The Changing Role of Community-College and For-Profit-College Borrowers in the Student Loan Market
Michael Lovenheim () and
No 20160908, Liberty Street Economics from Federal Reserve Bank of New York
In the first post in this series, we characterized the rapid transformation of the higher education market over the 2000-2015 period, a transformation that was led by explosive growth of the for-profit sector of higher education. In the second post, we found that most of this growth was driven by nontraditional students entering these institutions. Given this growth and the marked change in student composition, it is important to understand what impact these patterns might have on student loan originations, student loan volume, and the borrower pool in the various sectors of higher education. While a causal analysis is beyond the scope of this post, we instead examine descriptive patterns in these critical postsecondary outcomes. Was the growth in for-profit enrollment associated with a higher incidence of student loans? Were for-profit students, the main contributors of this growth, more or less likely to take student loans, and were they more or less likely to originate larger student loans? How about community-college borrowers, especially since community college enrollment increased noticeably over the period? This post focuses on these questions.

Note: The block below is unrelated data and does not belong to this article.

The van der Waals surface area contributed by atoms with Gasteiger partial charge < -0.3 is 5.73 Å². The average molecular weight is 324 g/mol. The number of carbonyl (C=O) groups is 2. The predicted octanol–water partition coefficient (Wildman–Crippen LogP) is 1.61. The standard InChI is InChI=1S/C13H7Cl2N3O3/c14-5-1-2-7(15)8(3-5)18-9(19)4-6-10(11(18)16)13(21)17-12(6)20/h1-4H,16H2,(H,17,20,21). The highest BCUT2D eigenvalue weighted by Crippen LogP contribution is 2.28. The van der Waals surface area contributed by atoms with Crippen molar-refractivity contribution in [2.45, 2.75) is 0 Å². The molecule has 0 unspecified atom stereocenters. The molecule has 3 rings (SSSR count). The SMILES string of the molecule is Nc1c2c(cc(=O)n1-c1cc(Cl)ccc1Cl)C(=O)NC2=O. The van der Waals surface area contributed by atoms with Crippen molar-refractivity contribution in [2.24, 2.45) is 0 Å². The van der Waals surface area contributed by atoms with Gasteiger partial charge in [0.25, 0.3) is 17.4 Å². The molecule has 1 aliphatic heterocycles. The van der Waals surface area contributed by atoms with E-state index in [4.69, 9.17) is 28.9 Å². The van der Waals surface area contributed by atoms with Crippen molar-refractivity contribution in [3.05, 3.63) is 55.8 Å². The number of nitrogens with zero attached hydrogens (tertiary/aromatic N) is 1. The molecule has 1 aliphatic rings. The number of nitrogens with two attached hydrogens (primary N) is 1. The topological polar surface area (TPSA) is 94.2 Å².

Keywords: Student loans; for-profits; higher education; community college (search for similar items in EconPapers)
JEL-codes: J00 Q1 (search for similar items in EconPapers)
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